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Film Review: ‘Dark Is the Night’

Film Review: ‘Dark Is the Night’
The casualties of being guilty before proven innocent come across loud and clear in “Dark Is the Night,” veteran independent filmmaker Adolfo Alix Jr.’s condemnation of Philippines President Rodrigo Duterte’s war on drugs. Initially predictable, showing nothing that the news hasn’t already reported, the film gains credibility as it demonstrates how drugs permeate ordinary lives in the Philippines, and hence cannot be eradicated by some quick fix. Nevertheless, seen alongside the heady experimentalism of younger compatriots, such as the politically charged hip-hop musical “Respeto,” Alix’s direction looks stuck in the dreary realism of Filipino slum movies in vogue a decade ago. Nevertheless, given its topical subject, the film should enjoy small-scale distribution in Europe via French art-house co-producer Swift Prods.

Last year, Brilliante Mendoza’s Cannes entry “Ma’ Rosa” exposed his country’s drug problem by showing how “ice” or crystal meth can be bought at mom-and-pop stores, and how police
See full article at Variety - Film News »

Review: Thy Womb (Sinapupunan)

Note: 'Thy Womb' is the Philippines' hopeful entry for the Golden Globe Nomination for Best Foreign Language Film. U.S. : None Yet. International Sales Agent: Solar Entertainment Corporation

Giving birth to a child is a defining moment in every woman’s life. It represents the fulfillment of a biological purpose. It is also the promise of hope in a new being. Each society across the globe infuses the miracle of motherhood with its own particularities, but there is a unanimous appreciation and respect towards mothers as symbols of prosperity and keepers of a continuous cycle of life. Ironically in Brillante Mendoza’s film Thy Womb, the protagonist, a midwife unable to bear a child for her husband, decides to find him a fit woman to deliver him an heir. With immersive filmmaking and a breathtaking setting, this slice of life feature transcends mere ethnography to bring to the screen an augmented and visceral vision of reality.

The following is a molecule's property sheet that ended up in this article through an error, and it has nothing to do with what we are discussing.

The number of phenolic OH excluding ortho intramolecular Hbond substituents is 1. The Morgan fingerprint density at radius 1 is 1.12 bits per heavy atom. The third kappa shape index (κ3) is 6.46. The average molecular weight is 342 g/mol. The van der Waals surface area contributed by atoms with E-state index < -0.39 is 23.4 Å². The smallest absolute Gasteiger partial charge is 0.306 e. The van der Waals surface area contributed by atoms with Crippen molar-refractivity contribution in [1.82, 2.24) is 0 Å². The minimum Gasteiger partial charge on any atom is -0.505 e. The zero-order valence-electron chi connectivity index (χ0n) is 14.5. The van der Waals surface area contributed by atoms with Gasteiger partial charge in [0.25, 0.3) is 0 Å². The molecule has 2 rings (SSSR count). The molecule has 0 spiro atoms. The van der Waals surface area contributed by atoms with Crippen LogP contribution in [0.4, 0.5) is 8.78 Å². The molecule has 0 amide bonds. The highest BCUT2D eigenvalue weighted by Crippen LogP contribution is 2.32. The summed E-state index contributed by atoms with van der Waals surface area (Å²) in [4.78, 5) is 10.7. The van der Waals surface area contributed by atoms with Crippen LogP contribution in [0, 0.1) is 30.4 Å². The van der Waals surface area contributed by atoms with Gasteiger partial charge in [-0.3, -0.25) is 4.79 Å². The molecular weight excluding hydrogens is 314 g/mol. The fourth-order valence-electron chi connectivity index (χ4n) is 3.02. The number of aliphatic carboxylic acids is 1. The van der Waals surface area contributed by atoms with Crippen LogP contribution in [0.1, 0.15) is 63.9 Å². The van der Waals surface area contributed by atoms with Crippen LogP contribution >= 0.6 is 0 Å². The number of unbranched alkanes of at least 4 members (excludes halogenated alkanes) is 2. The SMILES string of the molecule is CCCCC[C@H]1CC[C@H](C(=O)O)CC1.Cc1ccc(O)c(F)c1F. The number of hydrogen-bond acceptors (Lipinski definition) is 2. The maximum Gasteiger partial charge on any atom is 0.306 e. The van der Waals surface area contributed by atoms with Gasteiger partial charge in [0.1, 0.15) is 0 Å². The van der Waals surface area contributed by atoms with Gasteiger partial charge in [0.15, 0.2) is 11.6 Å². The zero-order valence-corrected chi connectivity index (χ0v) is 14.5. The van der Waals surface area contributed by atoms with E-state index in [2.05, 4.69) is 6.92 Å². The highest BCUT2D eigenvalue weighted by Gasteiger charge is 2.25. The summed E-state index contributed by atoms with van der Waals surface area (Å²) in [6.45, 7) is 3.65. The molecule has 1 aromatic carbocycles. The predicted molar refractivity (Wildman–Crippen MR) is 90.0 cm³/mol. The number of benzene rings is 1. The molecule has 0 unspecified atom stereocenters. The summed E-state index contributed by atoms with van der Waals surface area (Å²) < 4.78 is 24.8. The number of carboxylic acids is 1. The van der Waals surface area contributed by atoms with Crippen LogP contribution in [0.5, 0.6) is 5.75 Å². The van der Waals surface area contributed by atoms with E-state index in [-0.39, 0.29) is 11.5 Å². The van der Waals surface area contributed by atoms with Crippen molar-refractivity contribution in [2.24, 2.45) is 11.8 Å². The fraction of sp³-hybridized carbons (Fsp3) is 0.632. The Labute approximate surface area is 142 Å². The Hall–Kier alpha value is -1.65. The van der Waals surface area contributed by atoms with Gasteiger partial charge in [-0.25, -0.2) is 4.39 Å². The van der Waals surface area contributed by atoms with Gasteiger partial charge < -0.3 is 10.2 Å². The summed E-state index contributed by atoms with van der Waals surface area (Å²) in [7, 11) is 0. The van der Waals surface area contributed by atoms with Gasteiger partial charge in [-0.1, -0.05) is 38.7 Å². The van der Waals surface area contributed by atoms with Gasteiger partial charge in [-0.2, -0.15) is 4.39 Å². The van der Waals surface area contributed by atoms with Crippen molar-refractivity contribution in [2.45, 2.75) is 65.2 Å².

Few words are ever spoken by Shaleha (Nora Aunor ), but her expressive eyes convey a religious peace and a love that knows no boundaries. Knowing that her partner Bangas-An (Bembol Roco) is reluctant to adopt a child and aware that her infertility won’t let her satisfy that necessity, she takes matters into her own hands. What she needs is simply a surrogate mother, someone who can provide him with such joy. Nonetheless, in this Bajau Muslim island community there are rules to abide by, and finding a mother for her husband’s child essentially means searching for a new wife. Lacking any sort of jealousy or selfishness Shaleha’s unconditional love motivates her to help him find the right young lady. Not only must they obtain permission from the woman’s family but they are required to raise a sizable amount of money and goods as dowry. Together they sell fish, trade, borrow and scrap as much as they can until they are able to afford Bangas-An's new wife.

Rendered to help others become mothers but never getting that opportunity herself, Shaleha is a character fueled by faith and not tormented by the poising nature of human desire. Played by acclaimed actress Nora Aunor, she carries the film through its many passages and depictions of the Bajau’s lifestyle. Nurturing and assertive she is indeed a woman more than capable of caring for a child, but the cards she has been dealt require her to act with selflessness. Naturalistic and minimal her performance resonates even in the silent and humble poetry that permeate the images.

Relying upon a basic storyline, the magic of the film lies in its design. Form is more relevant here than any twist and turns in the plot. Arranged with an eclectic cinematic grammar, the director incorporates aerial shots of the sea gypsy community combined with underwater sequences, slow motion observational shots, and seemingly traditional filmmaking that are always in motion, never static. The camera is alive, it moves around this world with grace. It is also completely conspicuous making the viewer aware of its presence. Mendoza places his characters in the real world and films them, which creates a sort of raw fiction that is neither entirely scripted or fully documentarian. Still, for all the experimental elements he includes, Mendoza made a film about tradition that simultaneously inspires a sense of discovery. Via its postcard-worthy landscapes and all-consuming spirituality, Thy Womb is a film that revels in its apparent simplicity, which makes for a compelling and revelatory piece. It lets outsiders intrude into a place undamaged by modernity and functioning in harmony despite being surrounded by external turmoil.